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Some Irish History



Alice Kyteler, convicted witch


Kilkenny Ireland, 1324 —

Dame Alice le Kyteler was accused of witchcraft, found guilty, and sentenced in court of law to burn at stake. She didn't, though; she escaped before the fire and slipped out of history.

Kyteler was a wealthy and powerful woman. Her father, a merchant of Anglo-Norman descent, built the Kyteler house in 1300. It's big for any age. Alice was rich and well-connected - and had powerful enemies.

The facts of her case are hard to find and there are different versions, a story based upon small-town gossip and treachery 700 years ago.

Alice's first husband, William Outlawe, died while married to her — as did three others. People developed suspicions. Not everybody liked her, either. Apparently she had learned about the money-lending business from her first husband, and she practiced it skillfully. A lot of people were indebted to her.

Then, she arranged herself as the sole beneficiary of the estate of the final husband, John Le Poer. He had three children — she disinherited them.

When Le Poer began suffering a mysterious wasting disease, he and the children began to think that Alice was doing something. Whether or however she was involved in the deaths of her husbands was a speculation. People talked.... With former husbands dead; with William le Poer ill and the doctors unable to name the disease; and with his offspring bereft of their financial heritage.... they and he accused Alice of witchcraft.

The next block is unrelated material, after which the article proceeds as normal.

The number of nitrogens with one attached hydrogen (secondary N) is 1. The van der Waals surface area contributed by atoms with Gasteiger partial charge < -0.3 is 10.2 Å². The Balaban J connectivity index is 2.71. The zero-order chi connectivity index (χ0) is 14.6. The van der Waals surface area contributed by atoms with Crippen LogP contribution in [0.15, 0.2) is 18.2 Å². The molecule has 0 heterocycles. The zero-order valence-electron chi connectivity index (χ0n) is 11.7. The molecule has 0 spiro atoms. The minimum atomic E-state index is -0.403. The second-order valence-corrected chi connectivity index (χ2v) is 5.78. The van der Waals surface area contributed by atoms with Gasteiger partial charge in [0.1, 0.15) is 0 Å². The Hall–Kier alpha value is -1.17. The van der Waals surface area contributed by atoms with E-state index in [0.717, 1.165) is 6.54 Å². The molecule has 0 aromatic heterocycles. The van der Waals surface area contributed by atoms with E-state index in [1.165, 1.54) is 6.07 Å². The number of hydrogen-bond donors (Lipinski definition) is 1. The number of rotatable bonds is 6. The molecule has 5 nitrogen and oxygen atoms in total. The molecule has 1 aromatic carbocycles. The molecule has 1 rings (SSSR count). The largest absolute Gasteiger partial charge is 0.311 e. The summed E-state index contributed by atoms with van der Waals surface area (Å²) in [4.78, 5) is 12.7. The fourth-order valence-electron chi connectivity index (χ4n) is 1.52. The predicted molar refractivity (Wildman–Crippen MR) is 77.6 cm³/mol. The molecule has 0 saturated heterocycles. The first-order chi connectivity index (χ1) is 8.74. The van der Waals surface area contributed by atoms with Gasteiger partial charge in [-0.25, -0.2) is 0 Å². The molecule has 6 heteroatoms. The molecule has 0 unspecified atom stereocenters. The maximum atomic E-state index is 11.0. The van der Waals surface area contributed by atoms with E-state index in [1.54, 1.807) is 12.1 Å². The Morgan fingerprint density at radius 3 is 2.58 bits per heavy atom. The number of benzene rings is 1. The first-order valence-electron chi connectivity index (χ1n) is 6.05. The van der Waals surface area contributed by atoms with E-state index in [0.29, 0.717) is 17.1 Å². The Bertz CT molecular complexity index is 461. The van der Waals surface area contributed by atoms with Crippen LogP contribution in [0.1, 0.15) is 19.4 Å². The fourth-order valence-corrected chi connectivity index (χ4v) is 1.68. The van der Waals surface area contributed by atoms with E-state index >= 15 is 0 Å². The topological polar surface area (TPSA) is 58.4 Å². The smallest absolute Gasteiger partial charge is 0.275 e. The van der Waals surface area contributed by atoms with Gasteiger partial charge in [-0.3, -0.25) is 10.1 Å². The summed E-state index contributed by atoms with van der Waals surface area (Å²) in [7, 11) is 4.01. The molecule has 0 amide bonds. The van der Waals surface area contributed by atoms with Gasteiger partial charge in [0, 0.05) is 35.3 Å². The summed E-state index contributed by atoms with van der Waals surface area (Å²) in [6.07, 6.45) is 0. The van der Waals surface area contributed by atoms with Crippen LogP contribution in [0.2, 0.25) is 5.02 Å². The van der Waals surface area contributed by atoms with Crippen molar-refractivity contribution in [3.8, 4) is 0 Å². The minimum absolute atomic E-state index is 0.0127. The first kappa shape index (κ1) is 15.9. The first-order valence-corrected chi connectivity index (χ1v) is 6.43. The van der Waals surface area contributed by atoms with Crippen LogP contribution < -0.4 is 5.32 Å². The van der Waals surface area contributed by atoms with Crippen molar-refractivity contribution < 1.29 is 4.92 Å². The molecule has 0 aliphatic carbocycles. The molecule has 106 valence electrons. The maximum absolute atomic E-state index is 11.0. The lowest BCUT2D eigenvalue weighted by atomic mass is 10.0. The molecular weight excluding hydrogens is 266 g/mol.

The story goes that le Poer and his children went to Alice's seaside home (yes, she was wealthy) and found "terrible items" implicating her in the practice of dark arts. The details in various accounts expand to a catalogue of gruesome and sacrilegious pieces of evidence: body parts of an unbaptized infant; evil powders; communion wafers imprinted with satanic images; the fingernails and toenails of corpses boiled in the skull of a robber; candles made of human fat. Alice must have been busy, if the reports were all true.

The le Poer family put the terrible items into crates and brought the crates to the Bishop of Ossory, Richard Ledrede.

Witchcraft had just begun to become an obsession amongst some in the Catholic Church, which was the dominating institution in Ireland as in most of Western Europe. Alice was in trouble.

Alice's powerful enemies insisted that she was a witch — but she had powerful friends as well. The Lord Chancellor of Ireland was her brother-in-law. Her son William, dear to her, was a friend of the treasurer. She had enough power that when Bishop Ledrede came to investigate her, she had him imprisoned in the castle.

The Dean of St. Patrick's cathedral in Dublin was outraged by Alice's imprisonment of the Bishop — and it was outrageous. There followed a power struggle.

Bishop Ledrede came out of 17 days in jail with a renewed interest in the prosecution of Ms. Kyteler.

The result was a conviction — of Alice, her son William, and ten others.

Alice's maid Petronilla died by burning, after a severe beating. William was sentenced to hear mass three times daily for a year, to feed some people, and to reroof Saint Canice's cathedrala job that he did poorly. The other nine took their place amongst bit-players in history.

Alice disappeared before the execution, and her fate is obscure.